Saturday, July 11, 2015

555 “Swan River Yogue” (Constellation Tatsu)



With music strong I come. With my cornets and my drums. I play not marches for accepted victors only. I play marches for conquer’d and slain persons.” -Walt Whitman

This quote in the liner notes of “Swan River Yogue” sets the tone for the whole album.  At once melancholy and euphoric, 555 has brought us a delightfully immersive headphone masterpiece. Based on a performance given at Swan River Yoga in New Orleans (I can’t imagine a more apt setting for this music), the album is an ethereal journey.  I spent a week with this in my walkman- at work, commuting, meditating, and it has become a personal favorite. 

Starting with lush pads, rich echos and rumbling bass on the opening track “Twin Verses,” and segueing into reverse harps, subtle glitches and ethereal, swooping harmonies on “Heedfulness,” the album quickly hooks you.  “Flowers” alters the mood, with circling hornlike sounds that reminded me of temple horns in a Himalayan monestary, getting a bit darker and more intense before lifting you back up.  The fourth track, “Furls,” brings back energy with a clicking buzzy rhythmic pulse, before tapering off Side A with “The Wyze,” a longer droning track with circling flutes and overlapping harmonies.

Side B picks up just as strong with the first track “Evil.”  It’s high delayed eighth notes, warp core reactor thrumming in the low register and steady pace set you up for what I consider to be the best track on the album.  “Old Age” is my favorite track on here, it begins with light pads that make you feel like you’re descending through a cloud, low didgeridoo like drones and magical flute melodies settle on you like cool mist.  The penultimate track “Self” starts to settle you down, bring you home from the journey, it’s bubbling melody is like your inner voice speaking to you.  And this all leads us to “World,” the final track whose stuttering arpeggios and funky bassline resolve into a final rising unison of voices that clearly and satisfyingly end the album.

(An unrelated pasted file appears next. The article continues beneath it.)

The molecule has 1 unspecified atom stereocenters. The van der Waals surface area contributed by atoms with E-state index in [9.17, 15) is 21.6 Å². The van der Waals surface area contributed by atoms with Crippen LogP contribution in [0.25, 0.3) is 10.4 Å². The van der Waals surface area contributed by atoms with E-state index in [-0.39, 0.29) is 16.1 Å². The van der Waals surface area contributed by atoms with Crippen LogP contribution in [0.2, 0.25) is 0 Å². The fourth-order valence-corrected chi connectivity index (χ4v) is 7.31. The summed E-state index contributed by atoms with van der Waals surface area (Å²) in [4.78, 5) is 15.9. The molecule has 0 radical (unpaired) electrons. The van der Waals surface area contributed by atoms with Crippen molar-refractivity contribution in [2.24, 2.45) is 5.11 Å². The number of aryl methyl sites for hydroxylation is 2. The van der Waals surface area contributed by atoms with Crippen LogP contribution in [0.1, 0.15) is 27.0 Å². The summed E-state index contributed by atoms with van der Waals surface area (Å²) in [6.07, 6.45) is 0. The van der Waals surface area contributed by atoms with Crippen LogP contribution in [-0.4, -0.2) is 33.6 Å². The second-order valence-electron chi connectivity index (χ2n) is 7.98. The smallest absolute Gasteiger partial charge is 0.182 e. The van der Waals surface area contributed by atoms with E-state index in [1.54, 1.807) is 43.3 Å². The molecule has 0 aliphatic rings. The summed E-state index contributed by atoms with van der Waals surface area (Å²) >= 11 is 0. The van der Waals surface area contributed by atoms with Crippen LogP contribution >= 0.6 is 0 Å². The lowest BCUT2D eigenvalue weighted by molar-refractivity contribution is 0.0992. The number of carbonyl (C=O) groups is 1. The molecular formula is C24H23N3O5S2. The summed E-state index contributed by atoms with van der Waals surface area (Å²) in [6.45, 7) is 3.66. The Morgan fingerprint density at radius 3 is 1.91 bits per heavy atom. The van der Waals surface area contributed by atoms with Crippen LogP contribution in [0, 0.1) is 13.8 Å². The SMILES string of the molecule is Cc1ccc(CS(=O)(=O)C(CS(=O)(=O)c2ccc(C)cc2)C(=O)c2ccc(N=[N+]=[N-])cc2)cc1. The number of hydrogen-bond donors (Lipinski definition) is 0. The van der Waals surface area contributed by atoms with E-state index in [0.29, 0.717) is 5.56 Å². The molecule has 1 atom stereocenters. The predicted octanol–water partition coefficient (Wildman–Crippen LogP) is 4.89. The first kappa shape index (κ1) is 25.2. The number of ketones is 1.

Another thing I really enjoyed was that the artist included a list of the equipment used on the album in the liner notes.  As a gear junkie it really pleased me to know what all was used by the artist in the creation of the album.  I highly recommend this album and look forward to more output from 555.



--Jeremiah Paddock

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